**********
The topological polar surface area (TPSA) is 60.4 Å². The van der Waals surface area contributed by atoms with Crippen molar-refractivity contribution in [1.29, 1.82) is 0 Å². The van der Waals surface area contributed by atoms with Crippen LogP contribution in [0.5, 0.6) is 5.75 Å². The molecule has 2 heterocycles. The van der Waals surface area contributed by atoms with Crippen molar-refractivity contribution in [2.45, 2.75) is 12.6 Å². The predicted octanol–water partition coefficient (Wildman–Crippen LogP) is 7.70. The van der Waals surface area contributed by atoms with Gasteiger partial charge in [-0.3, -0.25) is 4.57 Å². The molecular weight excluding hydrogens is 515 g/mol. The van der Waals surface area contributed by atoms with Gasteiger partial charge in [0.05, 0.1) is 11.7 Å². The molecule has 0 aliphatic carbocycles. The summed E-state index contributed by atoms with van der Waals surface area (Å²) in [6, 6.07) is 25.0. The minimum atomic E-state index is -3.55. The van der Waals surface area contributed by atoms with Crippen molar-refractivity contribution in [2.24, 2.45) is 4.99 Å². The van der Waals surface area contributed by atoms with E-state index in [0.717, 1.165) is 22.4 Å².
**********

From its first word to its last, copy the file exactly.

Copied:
The topological polar surface area (TPSA) is 60.4 Å². The van der Waals surface area contributed by atoms with Crippen molar-refractivity contribution in [1.29, 1.82) is 0 Å². The van der Waals surface area contributed by atoms with Crippen LogP contribution in [0.5, 0.6) is 5.75 Å². The molecule has 2 heterocycles. The van der Waals surface area contributed by atoms with Crippen molar-refractivity contribution in [2.45, 2.75) is 12.6 Å². The predicted octanol–water partition coefficient (Wildman–Crippen LogP) is 7.70. The van der Waals surface area contributed by atoms with Gasteiger partial charge in [-0.3, -0.25) is 4.57 Å². The molecular weight excluding hydrogens is 515 g/mol. The van der Waals surface area contributed by atoms with Gasteiger partial charge in [0.05, 0.1) is 11.7 Å². The molecule has 0 aliphatic carbocycles. The summed E-state index contributed by atoms with van der Waals surface area (Å²) in [6, 6.07) is 25.0. The minimum atomic E-state index is -3.55. The van der Waals surface area contributed by atoms with Crippen molar-refractivity contribution in [2.24, 2.45) is 4.99 Å². The van der Waals surface area contributed by atoms with E-state index in [0.717, 1.165) is 22.4 Å².